Even the clothing of the Odessa citizens communicates this ideal. Throughout the crowd, men of affluence wear suits, and wealthy women don immaculate dresses. Their appearance contrasts with the garb of the poorer members of the crowd, who wear clothes similar to those we have already seen at Vakulinchuk's wake. For example, the woman with the parasol cited above wears a perfectly preserved white dress with a dress hat as she waves to the Potemkin crew. Moments later, a woman with a lorgnette, veil, and feather-topped hat waves to the sailors with her glasses. After each woman appears, a match cut shows the amputee waving in dirty, dull-colored, holey clothes. In the case of the first cut, he waves with his hand but uses his casual-style hat, likely a newsboy or flat cap, to wave after the second cut. These comparisons argue that the Communist movement is not one that favors any particular economic or sexual group. Rather, it hopes to unite citizens of all types so that they can work together for the greater good, a unification the church has failed to bring about. The combination of these economic signifiers and the religious imagery reinforces the call for solidarity the film already presents in the mourning scene.
Returning to the significance of light in this scene, one can see similar symbolism involving the woman whose son is shot. After she has picked up her boy and started her approach up the steps, she appears at the bottom of the screen with the row of advancing soldiers descending down into the shot. Between the child-carrying mother and the approaching soldiers is a strip of light that illuminates the woman's path. Taylor notes that a guiding light such as this is conventional in icons and implies that the figure following the path is holy (44), a trait the audience would now associate with the mother who is soon felled by the soldiers blocking this path. This holiness has been established in the earlier appearance of the mother and child, who are seen waving to the Potemkin crew immediately following the two match cuts described above. This third match cut extends the holiness of the woman with the white parasol to these two.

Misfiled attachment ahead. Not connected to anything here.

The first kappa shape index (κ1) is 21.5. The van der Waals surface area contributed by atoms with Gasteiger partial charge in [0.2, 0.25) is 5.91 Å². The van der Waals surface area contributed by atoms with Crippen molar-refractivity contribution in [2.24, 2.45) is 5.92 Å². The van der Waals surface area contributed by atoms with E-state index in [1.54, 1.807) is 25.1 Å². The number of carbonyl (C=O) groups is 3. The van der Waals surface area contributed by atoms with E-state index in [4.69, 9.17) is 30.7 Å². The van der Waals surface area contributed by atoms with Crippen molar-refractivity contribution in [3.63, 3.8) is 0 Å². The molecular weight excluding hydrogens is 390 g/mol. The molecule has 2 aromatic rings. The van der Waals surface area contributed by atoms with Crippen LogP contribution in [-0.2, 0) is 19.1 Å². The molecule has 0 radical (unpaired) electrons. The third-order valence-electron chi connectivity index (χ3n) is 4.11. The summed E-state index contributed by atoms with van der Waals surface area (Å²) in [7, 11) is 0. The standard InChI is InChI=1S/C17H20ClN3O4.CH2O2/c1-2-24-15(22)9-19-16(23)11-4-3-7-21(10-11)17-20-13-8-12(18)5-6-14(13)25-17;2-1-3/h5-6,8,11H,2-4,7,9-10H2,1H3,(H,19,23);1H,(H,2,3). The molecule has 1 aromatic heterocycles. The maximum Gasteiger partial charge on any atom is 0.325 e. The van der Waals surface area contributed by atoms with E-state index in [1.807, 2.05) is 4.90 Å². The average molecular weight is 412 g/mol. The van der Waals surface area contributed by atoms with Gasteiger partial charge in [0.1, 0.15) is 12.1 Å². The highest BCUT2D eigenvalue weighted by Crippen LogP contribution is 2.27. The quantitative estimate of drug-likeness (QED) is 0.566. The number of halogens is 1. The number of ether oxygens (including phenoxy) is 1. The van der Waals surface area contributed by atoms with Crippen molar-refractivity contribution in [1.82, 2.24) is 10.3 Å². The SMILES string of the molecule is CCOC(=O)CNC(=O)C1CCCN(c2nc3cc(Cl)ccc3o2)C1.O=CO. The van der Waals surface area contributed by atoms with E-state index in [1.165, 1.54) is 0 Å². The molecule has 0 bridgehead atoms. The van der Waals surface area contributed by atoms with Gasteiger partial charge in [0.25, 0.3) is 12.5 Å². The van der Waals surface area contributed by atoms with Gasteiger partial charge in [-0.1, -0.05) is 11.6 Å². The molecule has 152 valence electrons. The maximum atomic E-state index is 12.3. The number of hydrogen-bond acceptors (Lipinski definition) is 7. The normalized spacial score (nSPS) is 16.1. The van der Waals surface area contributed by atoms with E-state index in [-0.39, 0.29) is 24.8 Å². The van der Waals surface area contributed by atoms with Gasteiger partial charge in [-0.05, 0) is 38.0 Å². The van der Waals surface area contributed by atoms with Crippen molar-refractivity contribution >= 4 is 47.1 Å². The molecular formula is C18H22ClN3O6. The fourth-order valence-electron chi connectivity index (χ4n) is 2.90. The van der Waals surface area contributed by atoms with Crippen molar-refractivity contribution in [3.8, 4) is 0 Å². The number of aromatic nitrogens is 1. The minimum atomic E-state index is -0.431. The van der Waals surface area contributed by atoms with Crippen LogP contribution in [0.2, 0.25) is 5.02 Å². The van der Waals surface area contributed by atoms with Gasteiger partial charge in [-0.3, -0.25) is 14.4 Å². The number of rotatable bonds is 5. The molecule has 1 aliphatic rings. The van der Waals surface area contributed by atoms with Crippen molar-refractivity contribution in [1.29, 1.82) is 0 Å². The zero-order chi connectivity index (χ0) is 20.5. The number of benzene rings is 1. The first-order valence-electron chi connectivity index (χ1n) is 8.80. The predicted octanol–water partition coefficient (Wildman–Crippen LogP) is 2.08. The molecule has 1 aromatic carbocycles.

Before the woman crumples after being shot, her pose evokes the Pieta which has Mary cradling the body of Jesus. Father Vladimir Ivanov explains that devotion to Mary in Russia started as far back as 957, when Princess Olga had a church in Kiev dedicated to St. Sophia-Divine Wisdom, whom Olga believed was Mary (11). Although the Pieta does not appear in many Russian icons, images of Mary holding Jesus as a child abound. Possibly the earliest example is Vladimir Mother of God (see Figure 6 (5)), the date of which is not known but originated at the latest in the middle of the eleventh century (Rice 11). David Talbot Rice notes that this icon was likely transferred from Constantinople to Kiev and thus was not made by Russians. However, he also explains that the icon "soon came to be reverenced as the holiest treasure of Russia, the wonder-working power of which was in repeated demand to bring protection in time of battle or to aid in averting natural catastrophes such as lack of rain" (11). Ivanov concurs, writing that "every great event in the life of the Russian State, according to [chronicles and historical essays], is linked to its influence" (13). As a result, its influence over Russian art and icons was significant. In fact, Rice explains,
it was responsible for the conception in much of Russian art of the Virgin and Child as an intimate, tender, and delicate group with nothing of that awe-inspiring austerity which is met so often in the Eastern part of the Byzantine world and sometimes even in early Italian painting. (11)
[FIGURE 6 OMITTED]